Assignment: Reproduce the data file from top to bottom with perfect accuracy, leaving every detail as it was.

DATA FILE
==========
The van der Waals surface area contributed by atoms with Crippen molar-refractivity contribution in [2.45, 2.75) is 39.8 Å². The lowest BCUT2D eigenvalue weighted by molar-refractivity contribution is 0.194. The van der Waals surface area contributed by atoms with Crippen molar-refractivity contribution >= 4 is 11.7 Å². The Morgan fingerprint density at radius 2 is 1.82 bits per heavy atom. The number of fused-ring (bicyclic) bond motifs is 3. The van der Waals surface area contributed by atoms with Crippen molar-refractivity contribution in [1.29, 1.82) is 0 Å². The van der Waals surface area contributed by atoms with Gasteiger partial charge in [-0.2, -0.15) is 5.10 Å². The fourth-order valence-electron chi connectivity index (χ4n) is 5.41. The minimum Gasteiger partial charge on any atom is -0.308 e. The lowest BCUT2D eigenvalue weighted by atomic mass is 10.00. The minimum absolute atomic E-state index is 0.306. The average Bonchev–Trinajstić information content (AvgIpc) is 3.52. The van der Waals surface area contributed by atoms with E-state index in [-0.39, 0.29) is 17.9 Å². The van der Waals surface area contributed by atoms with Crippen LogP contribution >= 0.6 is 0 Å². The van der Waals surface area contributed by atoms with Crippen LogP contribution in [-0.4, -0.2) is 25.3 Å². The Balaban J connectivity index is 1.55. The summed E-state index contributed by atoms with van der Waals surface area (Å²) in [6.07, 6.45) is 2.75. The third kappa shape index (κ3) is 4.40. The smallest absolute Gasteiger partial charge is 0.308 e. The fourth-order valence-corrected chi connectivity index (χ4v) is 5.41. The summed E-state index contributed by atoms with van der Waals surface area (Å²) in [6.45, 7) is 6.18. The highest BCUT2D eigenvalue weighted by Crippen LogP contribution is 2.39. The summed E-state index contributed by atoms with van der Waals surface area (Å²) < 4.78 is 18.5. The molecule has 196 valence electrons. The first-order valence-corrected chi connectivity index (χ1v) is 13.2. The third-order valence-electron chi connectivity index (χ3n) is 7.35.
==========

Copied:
The van der Waals surface area contributed by atoms with Crippen molar-refractivity contribution in [2.45, 2.75) is 39.8 Å². The lowest BCUT2D eigenvalue weighted by molar-refractivity contribution is 0.194. The van der Waals surface area contributed by atoms with Crippen molar-refractivity contribution >= 4 is 11.7 Å². The Morgan fingerprint density at radius 2 is 1.82 bits per heavy atom. The number of fused-ring (bicyclic) bond motifs is 3. The van der Waals surface area contributed by atoms with Crippen molar-refractivity contribution in [1.29, 1.82) is 0 Å². The van der Waals surface area contributed by atoms with Gasteiger partial charge in [-0.2, -0.15) is 5.10 Å². The fourth-order valence-electron chi connectivity index (χ4n) is 5.41. The minimum Gasteiger partial charge on any atom is -0.308 e. The lowest BCUT2D eigenvalue weighted by atomic mass is 10.00. The minimum absolute atomic E-state index is 0.306. The average Bonchev–Trinajstić information content (AvgIpc) is 3.52. The van der Waals surface area contributed by atoms with E-state index in [-0.39, 0.29) is 17.9 Å². The van der Waals surface area contributed by atoms with Crippen LogP contribution >= 0.6 is 0 Å². The van der Waals surface area contributed by atoms with Crippen LogP contribution in [-0.4, -0.2) is 25.3 Å². The Balaban J connectivity index is 1.55. The summed E-state index contributed by atoms with van der Waals surface area (Å²) in [6.07, 6.45) is 2.75. The third kappa shape index (κ3) is 4.40. The smallest absolute Gasteiger partial charge is 0.308 e. The fourth-order valence-corrected chi connectivity index (χ4v) is 5.41. The summed E-state index contributed by atoms with van der Waals surface area (Å²) in [6.45, 7) is 6.18. The highest BCUT2D eigenvalue weighted by Crippen LogP contribution is 2.39. The summed E-state index contributed by atoms with van der Waals surface area (Å²) < 4.78 is 18.5. The molecule has 196 valence electrons. The first-order valence-corrected chi connectivity index (χ1v) is 13.2. The third-order valence-electron chi connectivity index (χ3n) is 7.35.